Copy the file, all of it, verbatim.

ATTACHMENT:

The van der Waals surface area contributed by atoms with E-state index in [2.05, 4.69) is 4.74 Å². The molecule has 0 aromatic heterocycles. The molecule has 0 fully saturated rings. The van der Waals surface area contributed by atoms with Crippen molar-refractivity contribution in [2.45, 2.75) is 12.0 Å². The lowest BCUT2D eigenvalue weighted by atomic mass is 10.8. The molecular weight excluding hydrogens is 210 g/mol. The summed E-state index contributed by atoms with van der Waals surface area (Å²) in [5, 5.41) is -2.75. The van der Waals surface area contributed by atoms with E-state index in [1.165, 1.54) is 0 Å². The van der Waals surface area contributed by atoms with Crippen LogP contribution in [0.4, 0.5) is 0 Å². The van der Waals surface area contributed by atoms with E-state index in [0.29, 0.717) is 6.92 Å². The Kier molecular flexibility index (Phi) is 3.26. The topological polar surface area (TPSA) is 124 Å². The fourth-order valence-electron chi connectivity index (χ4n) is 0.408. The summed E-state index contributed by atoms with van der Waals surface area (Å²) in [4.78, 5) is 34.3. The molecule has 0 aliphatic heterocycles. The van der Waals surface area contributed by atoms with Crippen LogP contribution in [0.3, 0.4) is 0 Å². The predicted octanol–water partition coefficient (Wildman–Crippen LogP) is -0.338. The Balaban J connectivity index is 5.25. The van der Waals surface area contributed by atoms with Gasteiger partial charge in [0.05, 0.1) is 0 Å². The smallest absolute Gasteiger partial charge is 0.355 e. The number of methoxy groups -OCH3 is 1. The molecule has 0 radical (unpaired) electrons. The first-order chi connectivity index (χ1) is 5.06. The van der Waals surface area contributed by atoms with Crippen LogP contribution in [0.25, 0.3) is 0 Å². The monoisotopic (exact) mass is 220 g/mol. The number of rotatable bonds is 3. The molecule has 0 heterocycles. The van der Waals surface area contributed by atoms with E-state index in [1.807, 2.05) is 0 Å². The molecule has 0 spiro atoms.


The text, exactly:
The van der Waals surface area contributed by atoms with E-state index in [2.05, 4.69) is 4.74 Å². The molecule has 0 aromatic heterocycles. The molecule has 0 fully saturated rings. The van der Waals surface area contributed by atoms with Crippen molar-refractivity contribution in [2.45, 2.75) is 12.0 Å². The lowest BCUT2D eigenvalue weighted by atomic mass is 10.8. The molecular weight excluding hydrogens is 210 g/mol. The summed E-state index contributed by atoms with van der Waals surface area (Å²) in [5, 5.41) is -2.75. The van der Waals surface area contributed by atoms with E-state index in [1.165, 1.54) is 0 Å². The van der Waals surface area contributed by atoms with Crippen LogP contribution in [0.4, 0.5) is 0 Å². The van der Waals surface area contributed by atoms with E-state index in [0.29, 0.717) is 6.92 Å². The Kier molecular flexibility index (Phi) is 3.26. The topological polar surface area (TPSA) is 124 Å². The fourth-order valence-electron chi connectivity index (χ4n) is 0.408. The summed E-state index contributed by atoms with van der Waals surface area (Å²) in [4.78, 5) is 34.3. The molecule has 0 aliphatic heterocycles. The van der Waals surface area contributed by atoms with Crippen LogP contribution in [0.3, 0.4) is 0 Å². The predicted octanol–water partition coefficient (Wildman–Crippen LogP) is -0.338. The Balaban J connectivity index is 5.25. The van der Waals surface area contributed by atoms with Gasteiger partial charge in [0.05, 0.1) is 0 Å². The smallest absolute Gasteiger partial charge is 0.355 e. The number of methoxy groups -OCH3 is 1. The molecule has 0 radical (unpaired) electrons. The first-order chi connectivity index (χ1) is 5.06. The van der Waals surface area contributed by atoms with Crippen LogP contribution in [0.25, 0.3) is 0 Å². The monoisotopic (exact) mass is 220 g/mol. The number of rotatable bonds is 3. The molecule has 0 heterocycles. The van der Waals surface area contributed by atoms with E-state index in [1.807, 2.05) is 0 Å². The molecule has 0 spiro atoms.